Random Rookie Recap: 1955 Topps Roberto Clemente
Well, folks, you’re looking at one of them right here. Today I honor the 1955 Topps Roberto Clemente rookie card. It took me several years to get my hands on one of these, but earlier this week my copy finally arrived.
For the last three years — the time in which I really started to add serious vintage rookie cards to my collection — I’ve been waiting and waiting for the right time to pounce on a Clemente rookie. And honestly, there never has been a right time because these things are getting harder to find, thus becoming more expensive. Consider this: This copy probably cost me about 50 percent more than what it would have cost me had I just bit the bullet and bought it in 2005 or 2006. What other rookie card do you know of that has increased in value — and maintained that level for some time — like that?
As it pertains to the hypothetical asked earlier, is there really any way to go wrong with Clemente? Clemente was a fantastic player on the field, and was a excellent human being off the field. Not only is he a baseball icon, but also a national treasure of Puerto Rico. Those are ingredients for cardboard success.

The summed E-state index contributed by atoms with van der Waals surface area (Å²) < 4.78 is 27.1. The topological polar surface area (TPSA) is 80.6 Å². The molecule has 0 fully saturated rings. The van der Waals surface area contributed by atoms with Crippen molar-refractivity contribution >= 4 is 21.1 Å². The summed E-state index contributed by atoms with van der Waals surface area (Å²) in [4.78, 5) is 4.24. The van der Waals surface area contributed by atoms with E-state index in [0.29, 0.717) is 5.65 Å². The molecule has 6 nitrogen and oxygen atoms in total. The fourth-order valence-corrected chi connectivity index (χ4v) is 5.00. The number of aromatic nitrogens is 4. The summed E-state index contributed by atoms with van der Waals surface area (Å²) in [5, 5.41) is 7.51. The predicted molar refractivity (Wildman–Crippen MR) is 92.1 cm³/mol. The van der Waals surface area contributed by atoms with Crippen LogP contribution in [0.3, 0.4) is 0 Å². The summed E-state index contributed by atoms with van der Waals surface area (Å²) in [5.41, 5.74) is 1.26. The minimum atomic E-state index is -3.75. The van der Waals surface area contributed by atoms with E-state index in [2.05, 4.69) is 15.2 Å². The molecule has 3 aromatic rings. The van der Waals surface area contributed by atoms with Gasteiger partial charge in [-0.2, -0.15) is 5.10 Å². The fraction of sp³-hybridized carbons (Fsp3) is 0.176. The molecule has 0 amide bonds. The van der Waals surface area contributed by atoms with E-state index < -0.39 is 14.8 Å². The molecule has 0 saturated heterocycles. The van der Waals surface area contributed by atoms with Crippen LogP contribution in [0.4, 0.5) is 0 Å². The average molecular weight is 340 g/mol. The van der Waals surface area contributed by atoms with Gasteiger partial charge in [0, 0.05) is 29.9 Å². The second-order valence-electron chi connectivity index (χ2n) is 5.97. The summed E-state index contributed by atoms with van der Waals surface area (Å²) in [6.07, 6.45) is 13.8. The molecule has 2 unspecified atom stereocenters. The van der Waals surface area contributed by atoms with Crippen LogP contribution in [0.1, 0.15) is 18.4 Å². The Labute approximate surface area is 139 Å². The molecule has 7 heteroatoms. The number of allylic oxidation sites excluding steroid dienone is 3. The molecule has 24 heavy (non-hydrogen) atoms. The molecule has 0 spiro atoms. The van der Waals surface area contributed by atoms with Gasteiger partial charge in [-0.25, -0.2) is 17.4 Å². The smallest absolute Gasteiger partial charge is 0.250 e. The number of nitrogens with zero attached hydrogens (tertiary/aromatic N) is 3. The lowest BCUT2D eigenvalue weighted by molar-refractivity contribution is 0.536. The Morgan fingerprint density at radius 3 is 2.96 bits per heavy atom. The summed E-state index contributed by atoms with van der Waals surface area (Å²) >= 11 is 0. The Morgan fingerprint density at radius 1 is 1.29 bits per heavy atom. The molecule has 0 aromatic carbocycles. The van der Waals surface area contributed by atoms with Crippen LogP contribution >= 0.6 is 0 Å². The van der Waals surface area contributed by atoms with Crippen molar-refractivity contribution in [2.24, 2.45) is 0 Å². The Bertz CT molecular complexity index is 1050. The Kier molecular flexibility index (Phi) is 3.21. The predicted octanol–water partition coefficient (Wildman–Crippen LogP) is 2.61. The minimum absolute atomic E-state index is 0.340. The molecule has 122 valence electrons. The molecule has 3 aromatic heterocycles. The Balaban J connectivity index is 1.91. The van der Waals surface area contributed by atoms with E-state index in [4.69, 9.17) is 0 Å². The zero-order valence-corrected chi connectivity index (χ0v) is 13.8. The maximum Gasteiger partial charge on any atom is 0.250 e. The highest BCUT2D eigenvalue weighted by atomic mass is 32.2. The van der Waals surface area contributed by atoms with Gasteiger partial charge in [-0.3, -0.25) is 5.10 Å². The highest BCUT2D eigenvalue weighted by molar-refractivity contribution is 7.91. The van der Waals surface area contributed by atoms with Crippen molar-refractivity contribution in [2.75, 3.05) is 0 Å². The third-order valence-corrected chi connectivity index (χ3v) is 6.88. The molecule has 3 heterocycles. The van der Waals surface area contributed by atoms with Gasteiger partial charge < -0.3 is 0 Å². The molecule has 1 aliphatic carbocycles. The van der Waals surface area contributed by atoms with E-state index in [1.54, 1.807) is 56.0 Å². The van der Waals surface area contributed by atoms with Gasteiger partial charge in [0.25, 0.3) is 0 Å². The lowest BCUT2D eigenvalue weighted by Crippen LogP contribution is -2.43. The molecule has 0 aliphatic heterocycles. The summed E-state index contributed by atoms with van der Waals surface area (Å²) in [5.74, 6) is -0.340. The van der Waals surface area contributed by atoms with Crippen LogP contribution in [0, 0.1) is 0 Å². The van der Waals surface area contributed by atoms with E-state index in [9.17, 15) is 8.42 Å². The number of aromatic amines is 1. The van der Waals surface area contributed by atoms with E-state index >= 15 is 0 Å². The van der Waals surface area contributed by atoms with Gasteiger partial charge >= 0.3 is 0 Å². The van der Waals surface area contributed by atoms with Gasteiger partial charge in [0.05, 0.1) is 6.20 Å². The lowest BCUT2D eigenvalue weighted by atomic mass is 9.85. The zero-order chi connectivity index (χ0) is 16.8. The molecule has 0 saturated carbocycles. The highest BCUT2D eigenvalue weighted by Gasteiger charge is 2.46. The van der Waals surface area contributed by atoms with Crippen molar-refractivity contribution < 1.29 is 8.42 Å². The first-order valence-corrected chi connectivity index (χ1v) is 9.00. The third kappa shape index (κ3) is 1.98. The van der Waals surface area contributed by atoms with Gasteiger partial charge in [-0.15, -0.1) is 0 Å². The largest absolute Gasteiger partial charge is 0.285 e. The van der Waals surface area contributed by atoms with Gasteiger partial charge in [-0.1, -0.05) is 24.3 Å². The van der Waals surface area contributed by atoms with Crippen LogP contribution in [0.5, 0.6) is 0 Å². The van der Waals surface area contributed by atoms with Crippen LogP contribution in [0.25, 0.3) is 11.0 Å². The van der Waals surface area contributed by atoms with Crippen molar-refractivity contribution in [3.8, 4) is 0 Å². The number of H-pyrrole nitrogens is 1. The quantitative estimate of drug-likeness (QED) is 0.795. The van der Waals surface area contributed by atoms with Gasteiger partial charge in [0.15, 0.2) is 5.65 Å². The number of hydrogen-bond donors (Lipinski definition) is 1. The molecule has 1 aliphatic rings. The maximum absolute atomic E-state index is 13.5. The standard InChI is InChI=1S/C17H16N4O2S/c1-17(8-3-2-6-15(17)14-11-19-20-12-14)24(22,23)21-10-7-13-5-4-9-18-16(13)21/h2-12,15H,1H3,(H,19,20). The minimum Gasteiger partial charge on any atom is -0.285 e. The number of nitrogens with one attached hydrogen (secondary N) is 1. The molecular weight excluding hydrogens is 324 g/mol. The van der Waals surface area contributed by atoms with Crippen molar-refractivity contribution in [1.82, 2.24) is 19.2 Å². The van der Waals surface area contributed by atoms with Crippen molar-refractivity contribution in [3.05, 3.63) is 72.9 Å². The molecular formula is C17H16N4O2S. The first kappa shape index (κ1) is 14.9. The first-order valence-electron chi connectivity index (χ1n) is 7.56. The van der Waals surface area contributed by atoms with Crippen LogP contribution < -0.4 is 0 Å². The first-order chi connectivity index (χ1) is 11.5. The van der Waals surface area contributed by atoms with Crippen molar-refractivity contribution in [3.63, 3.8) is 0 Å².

But the Clemente rookie is not the only one that likely will hold its value. In fact, I’ve always been of the opinion that vintage rookies ARE the cards to own in this hobby, and my opinion gets stronger with each passing day thanks to the MLB Network.
For years collectors have been aware of Mantle, Ruth and Mays. They’ve also been accustomed to Clemente and Gehrig. But now they/we are seeing footage of these players on our television sets more often, making them easier to relate to, which ultimately makes us appreciate them more.
I could write all day about my investment beliefs as it pertains to cards, but I’m going to wrap this up — probably revisiting it later — and bring it back to the Clemente.
My copy clearly is not mint. And I’ll be honest, I was a bit disappointed when mine arrived because the scan the auction house used apparently was darkened, which hid the crease that runs vertically (when the card is on its side) between the bio-box and the card number. Nonetheless, I’m happy. Clemente rookies at good prices are drying up, and for good reason. From a collector or investor standpoint, which would you rather have: a 1955 Clemente rookie or a 2005 Ultimate Collection autographed Prince Fielder rookie. My money is on Clemente, literally.
This entry was posted on February 19, 2009 at 2:24 am and is filed under Random Rookie Recap with tags baseball, baseball cards, Cardboard Icons, Random Rookie Roundup, Roberto Clemente, rookie card. You can follow any responses to this entry through the RSS 2.0 feed. You can leave a response, or trackback from your own site.